A third-party funder has lost out on $15m (£12m) after the High Court ruled that its entitlement came out of damages after a deduction for contributory negligence was made, rather than before.
Andrew Lenon QC, sitting as a deputy High Court judge, said the funder should have made explicit provision for the possibility in the funding agreement.
But the funder, ChapelGate Credit Opportunity Master Fund, still walked away with $46m (including costs and interest) after the party it backed, Singularis Holdings, won a $204m claim for negligence and breach of contract against Daiwa Capital Markets Europe.
This was reduced by 25% to take account of Singularis’ contributory negligence, resulting in an award of damages of $153m.
The agreement was only made shortly before trial, after Singularis’s liquidators informed its solicitors, Jenner & Block, that the cash reserves in the insolvent estate were unlikely to be sufficient to support the litigation through to its conclusion.
The funding agreement provided that, if the case went to trial, ChapelGate – a hedge fund managed by Orchard Global Asset Management – would receive 600% of its investment or, if greater, 30% of the proceeds. It provided funding of about £3.4m in all.
The question of whether ‘proceeds’ was calculated before or after the contributory negligence reduction came down to the interpretation of two provisions in the funding agreement. If the former, ChapelGate would be entitled to a further $15m.
One clause said proceeds meant “all gross revenues and any other value (excluding VAT and disregarding any netting, set-off or other reduction including, without limitation, by reason of a counterclaim or costs order against the claimant)”.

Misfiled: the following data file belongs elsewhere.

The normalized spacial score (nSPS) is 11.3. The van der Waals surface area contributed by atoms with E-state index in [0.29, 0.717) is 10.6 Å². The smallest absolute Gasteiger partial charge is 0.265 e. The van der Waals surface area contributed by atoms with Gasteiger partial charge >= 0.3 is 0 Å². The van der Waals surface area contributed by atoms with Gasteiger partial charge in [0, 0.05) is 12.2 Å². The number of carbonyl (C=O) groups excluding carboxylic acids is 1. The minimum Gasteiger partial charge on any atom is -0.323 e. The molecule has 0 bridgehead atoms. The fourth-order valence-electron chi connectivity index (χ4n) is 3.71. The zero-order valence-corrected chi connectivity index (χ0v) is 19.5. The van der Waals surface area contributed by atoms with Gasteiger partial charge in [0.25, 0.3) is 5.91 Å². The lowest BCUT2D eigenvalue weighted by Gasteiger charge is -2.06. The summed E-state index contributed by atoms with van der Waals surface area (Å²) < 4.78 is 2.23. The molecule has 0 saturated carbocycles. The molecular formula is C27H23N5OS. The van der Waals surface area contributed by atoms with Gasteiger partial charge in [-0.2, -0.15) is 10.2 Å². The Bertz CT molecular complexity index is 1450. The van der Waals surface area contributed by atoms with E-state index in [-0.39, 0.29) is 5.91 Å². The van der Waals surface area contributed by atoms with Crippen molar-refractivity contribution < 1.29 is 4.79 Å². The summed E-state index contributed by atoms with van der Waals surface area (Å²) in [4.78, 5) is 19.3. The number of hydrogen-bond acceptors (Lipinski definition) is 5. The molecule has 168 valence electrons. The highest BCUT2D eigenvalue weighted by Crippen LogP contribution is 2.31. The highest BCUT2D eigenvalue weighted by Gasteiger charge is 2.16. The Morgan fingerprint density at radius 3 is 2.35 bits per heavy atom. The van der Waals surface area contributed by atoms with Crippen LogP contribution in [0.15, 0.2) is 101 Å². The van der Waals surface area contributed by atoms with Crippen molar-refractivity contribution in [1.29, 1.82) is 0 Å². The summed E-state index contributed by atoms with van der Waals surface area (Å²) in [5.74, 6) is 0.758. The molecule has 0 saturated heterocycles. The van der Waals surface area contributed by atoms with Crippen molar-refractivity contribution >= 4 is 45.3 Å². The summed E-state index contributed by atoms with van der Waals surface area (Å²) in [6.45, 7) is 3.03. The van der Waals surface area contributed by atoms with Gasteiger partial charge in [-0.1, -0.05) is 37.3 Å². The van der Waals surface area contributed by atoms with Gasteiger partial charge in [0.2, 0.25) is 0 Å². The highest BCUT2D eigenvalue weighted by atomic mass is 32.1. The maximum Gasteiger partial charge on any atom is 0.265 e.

Mr Lenon ruled that reduction by reason of contributory negligence was “fundamentally different” from those specified in the clause, “in that a finding of contributory negligence is not based on a claim against the claimant and does not denote any liability on the part of the claimant to anyone else”.
He added that Daiwa did not plead its defence of contributory fault on the basis that it was a set-off and the trial judge did not characterise Singularis’s contributory fault as such.
The second provision was that “there shall be added to the amount of proceeds the amount of any reduction in the amount of any award by reason of a set-off for any reason, including counterclaims, or as a result of a costs order against the claimant or as a result of any other quantifiable order”.
The judge said this clause was “pulling in the same direction” as the first one and should be construed consistently.
“There is no obvious reason for including two equivalent provisions saying approximately the same thing in slightly different terms and they appear to be an example of ‘torrential’ drafting.”
He found that it too was primarily concerned with set-off rather than, as ChapelGate submitted, examples of “any reduction in the amount of any award”.
This meant a reduction in damages for contributory negligence was not to be ignored in calculating the proceeds and ChapelGate’s share.
Mr Lenon said the wider factual context supported this conclusion. It was “readily understandable” that ChapelGate would seek to protect itself against the risk of a counterclaim emerging out of the blue or of an adverse costs order.
This was “separate from the risk of a claim failing on its merits and may not be detectable as part of ChapelGate’s due diligence”.
Further, both Singularis and ChapelGate knew Daiwa was running a contributory negligence defence and so the funding agreement should have expressly dealt with the impact of a finding on the definition of proceeds, rather than relying on a “strained construction” of the other two clauses.
“In these circumstances, the question ‘Why did the parties not say it?’ is, in my view, a pertinent one… [It] reinforces the conclusion that, on the correct construction of the funding agreement, no such adding back was intended.”